Meet the new generation of robots that are testing technical boundaries and changing the face of oceanography!
Autonomous robots are a new state of the art oceanographic glider. A glider fleet of 80 are currently used by the Canadian-Pacific Robotic Ocean Observing Facility (C-PROOF), a partnership of the University of Victoria, the University of British Columbia, the Department of Fisheries and Oceans Canada, and the Hakai Institute.
These robots are capable of following preprogrammed paths set by pilots hundreds of kilometers away. Gliders can collect chemical, biological, physical, and acoustic data, and transmits it back to the facility via satellite. Glider data can be added to the existing data stream to create a more detailed picture of conditions from the British Columbia coast to offshore waters more than 1,000 meters deep.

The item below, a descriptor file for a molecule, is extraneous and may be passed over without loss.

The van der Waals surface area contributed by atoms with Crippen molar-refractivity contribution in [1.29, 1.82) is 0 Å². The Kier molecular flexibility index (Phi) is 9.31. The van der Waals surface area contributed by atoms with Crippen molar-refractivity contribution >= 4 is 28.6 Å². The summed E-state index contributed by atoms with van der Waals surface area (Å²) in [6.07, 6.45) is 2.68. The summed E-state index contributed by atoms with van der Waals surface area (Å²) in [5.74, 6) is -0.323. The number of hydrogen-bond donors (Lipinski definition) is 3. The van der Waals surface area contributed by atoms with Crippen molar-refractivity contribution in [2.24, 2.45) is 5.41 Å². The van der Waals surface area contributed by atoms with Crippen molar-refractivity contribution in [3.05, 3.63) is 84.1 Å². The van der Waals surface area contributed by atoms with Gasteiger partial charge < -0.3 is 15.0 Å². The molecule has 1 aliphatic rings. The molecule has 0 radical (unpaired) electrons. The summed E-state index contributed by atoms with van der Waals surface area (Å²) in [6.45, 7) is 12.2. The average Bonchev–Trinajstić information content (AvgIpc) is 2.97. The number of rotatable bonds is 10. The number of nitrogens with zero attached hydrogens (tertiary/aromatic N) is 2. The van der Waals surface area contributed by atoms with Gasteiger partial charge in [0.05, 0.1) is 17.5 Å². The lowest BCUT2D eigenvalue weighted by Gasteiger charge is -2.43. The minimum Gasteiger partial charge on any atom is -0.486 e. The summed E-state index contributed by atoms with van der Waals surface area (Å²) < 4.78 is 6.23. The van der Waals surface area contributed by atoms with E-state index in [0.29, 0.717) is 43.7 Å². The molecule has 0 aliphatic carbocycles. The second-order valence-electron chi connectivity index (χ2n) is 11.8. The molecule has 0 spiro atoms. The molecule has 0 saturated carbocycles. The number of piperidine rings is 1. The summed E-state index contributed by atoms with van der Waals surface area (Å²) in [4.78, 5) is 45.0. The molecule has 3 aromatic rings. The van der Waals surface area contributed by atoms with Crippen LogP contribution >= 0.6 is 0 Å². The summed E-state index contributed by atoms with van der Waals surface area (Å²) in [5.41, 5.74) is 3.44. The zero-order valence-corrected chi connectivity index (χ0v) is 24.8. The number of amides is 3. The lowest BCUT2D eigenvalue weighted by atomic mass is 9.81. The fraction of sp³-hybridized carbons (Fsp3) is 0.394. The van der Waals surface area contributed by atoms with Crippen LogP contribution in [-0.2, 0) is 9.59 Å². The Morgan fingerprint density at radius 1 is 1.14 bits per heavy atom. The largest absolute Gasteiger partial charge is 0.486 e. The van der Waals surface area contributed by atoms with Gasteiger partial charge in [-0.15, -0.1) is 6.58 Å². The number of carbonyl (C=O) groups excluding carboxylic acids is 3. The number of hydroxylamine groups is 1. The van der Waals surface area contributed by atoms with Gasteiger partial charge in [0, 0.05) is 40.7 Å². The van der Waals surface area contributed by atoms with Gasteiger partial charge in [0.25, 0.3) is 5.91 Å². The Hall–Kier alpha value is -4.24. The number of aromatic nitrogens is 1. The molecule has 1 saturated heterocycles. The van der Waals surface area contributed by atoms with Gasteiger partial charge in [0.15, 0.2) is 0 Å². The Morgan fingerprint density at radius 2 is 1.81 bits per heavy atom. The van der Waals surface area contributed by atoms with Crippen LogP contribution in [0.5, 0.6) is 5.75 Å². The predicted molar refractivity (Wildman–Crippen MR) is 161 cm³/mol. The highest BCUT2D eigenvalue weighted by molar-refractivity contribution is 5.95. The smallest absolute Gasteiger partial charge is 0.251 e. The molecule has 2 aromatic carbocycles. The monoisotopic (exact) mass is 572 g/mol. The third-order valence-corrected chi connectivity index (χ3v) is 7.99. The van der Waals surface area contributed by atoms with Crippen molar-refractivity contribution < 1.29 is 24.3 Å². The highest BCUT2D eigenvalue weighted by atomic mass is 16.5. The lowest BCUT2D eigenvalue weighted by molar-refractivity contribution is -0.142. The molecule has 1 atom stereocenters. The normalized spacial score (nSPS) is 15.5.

Along with helping researchers grasp the effects of climate change, better data about ocean conditions will enhance their ability to understand changes to marine food webs—and thus the productivity of commercial fisheries. It will also enable and inform more accurate models that can better predict what will happen in the future.
One glider named "Eva" is located below the surface of Queen Charlotte Sound, off the coast of British Columbia. However the team have detected some technical difficulties from frequent dives in extreme ocean pressure. Follow along with the team on an emergency rescue mission to recover Eva before she's lost forever!